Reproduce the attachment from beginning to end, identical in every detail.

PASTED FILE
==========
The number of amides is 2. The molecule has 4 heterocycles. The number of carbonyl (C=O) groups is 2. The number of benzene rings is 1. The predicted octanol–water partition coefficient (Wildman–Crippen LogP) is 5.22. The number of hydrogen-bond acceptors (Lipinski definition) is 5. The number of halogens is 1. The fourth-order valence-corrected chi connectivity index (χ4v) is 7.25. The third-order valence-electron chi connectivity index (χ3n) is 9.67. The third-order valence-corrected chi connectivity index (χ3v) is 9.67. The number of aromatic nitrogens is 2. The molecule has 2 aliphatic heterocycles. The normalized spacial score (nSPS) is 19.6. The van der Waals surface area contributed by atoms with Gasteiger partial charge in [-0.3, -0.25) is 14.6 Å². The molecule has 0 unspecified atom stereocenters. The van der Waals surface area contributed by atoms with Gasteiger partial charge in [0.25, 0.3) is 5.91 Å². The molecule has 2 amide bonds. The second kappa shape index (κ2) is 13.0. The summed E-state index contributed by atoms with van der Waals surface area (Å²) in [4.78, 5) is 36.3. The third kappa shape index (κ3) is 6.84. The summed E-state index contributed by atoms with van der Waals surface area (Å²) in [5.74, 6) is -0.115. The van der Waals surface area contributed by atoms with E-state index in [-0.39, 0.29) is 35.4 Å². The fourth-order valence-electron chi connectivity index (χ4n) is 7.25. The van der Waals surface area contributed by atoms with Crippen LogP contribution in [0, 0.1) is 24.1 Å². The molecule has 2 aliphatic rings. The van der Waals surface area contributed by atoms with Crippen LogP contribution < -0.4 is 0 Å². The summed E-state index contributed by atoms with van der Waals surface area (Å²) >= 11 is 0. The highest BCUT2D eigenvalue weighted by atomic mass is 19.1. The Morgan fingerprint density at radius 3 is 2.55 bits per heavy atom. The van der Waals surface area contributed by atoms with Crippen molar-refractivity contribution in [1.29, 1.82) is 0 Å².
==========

The number of amides is 2. The molecule has 4 heterocycles. The number of carbonyl (C=O) groups is 2. The number of benzene rings is 1. The predicted octanol–water partition coefficient (Wildman–Crippen LogP) is 5.22. The number of hydrogen-bond acceptors (Lipinski definition) is 5. The number of halogens is 1. The fourth-order valence-corrected chi connectivity index (χ4v) is 7.25. The third-order valence-electron chi connectivity index (χ3n) is 9.67. The third-order valence-corrected chi connectivity index (χ3v) is 9.67. The number of aromatic nitrogens is 2. The molecule has 2 aliphatic heterocycles. The normalized spacial score (nSPS) is 19.6. The van der Waals surface area contributed by atoms with Gasteiger partial charge in [-0.3, -0.25) is 14.6 Å². The molecule has 0 unspecified atom stereocenters. The van der Waals surface area contributed by atoms with Gasteiger partial charge in [0.25, 0.3) is 5.91 Å². The molecule has 2 amide bonds. The second kappa shape index (κ2) is 13.0. The summed E-state index contributed by atoms with van der Waals surface area (Å²) in [4.78, 5) is 36.3. The third kappa shape index (κ3) is 6.84. The summed E-state index contributed by atoms with van der Waals surface area (Å²) in [5.74, 6) is -0.115. The van der Waals surface area contributed by atoms with E-state index in [-0.39, 0.29) is 35.4 Å². The fourth-order valence-electron chi connectivity index (χ4n) is 7.25. The van der Waals surface area contributed by atoms with Crippen LogP contribution in [0, 0.1) is 24.1 Å². The molecule has 2 aliphatic rings. The van der Waals surface area contributed by atoms with Crippen LogP contribution < -0.4 is 0 Å². The summed E-state index contributed by atoms with van der Waals surface area (Å²) >= 11 is 0. The highest BCUT2D eigenvalue weighted by atomic mass is 19.1. The Morgan fingerprint density at radius 3 is 2.55 bits per heavy atom. The van der Waals surface area contributed by atoms with Crippen molar-refractivity contribution in [1.29, 1.82) is 0 Å².